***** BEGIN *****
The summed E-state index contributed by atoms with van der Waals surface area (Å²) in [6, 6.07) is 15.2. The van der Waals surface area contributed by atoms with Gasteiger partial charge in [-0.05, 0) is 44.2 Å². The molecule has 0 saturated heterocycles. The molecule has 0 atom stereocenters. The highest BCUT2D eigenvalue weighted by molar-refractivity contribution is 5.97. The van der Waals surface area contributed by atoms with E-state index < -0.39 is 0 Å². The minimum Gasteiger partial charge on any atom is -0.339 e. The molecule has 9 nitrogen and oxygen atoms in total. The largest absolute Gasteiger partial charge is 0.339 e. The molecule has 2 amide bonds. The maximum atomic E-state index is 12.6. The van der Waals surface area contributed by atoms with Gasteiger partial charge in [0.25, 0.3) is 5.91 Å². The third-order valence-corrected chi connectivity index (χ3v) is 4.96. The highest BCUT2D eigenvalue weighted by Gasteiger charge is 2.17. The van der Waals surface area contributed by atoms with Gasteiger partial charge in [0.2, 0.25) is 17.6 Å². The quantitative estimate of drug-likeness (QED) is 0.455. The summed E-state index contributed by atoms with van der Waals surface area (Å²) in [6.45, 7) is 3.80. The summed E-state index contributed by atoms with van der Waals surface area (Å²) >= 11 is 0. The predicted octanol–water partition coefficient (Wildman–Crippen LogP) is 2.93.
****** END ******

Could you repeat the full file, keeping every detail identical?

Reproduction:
The summed E-state index contributed by atoms with van der Waals surface area (Å²) in [6, 6.07) is 15.2. The van der Waals surface area contributed by atoms with Gasteiger partial charge in [-0.05, 0) is 44.2 Å². The molecule has 0 saturated heterocycles. The molecule has 0 atom stereocenters. The highest BCUT2D eigenvalue weighted by molar-refractivity contribution is 5.97. The van der Waals surface area contributed by atoms with E-state index < -0.39 is 0 Å². The minimum Gasteiger partial charge on any atom is -0.339 e. The molecule has 9 nitrogen and oxygen atoms in total. The largest absolute Gasteiger partial charge is 0.339 e. The molecule has 2 amide bonds. The maximum atomic E-state index is 12.6. The van der Waals surface area contributed by atoms with Gasteiger partial charge in [0.25, 0.3) is 5.91 Å². The third-order valence-corrected chi connectivity index (χ3v) is 4.96. The highest BCUT2D eigenvalue weighted by Gasteiger charge is 2.17. The van der Waals surface area contributed by atoms with Gasteiger partial charge in [0.2, 0.25) is 17.6 Å². The quantitative estimate of drug-likeness (QED) is 0.455. The summed E-state index contributed by atoms with van der Waals surface area (Å²) in [6.45, 7) is 3.80. The summed E-state index contributed by atoms with van der Waals surface area (Å²) >= 11 is 0. The predicted octanol–water partition coefficient (Wildman–Crippen LogP) is 2.93.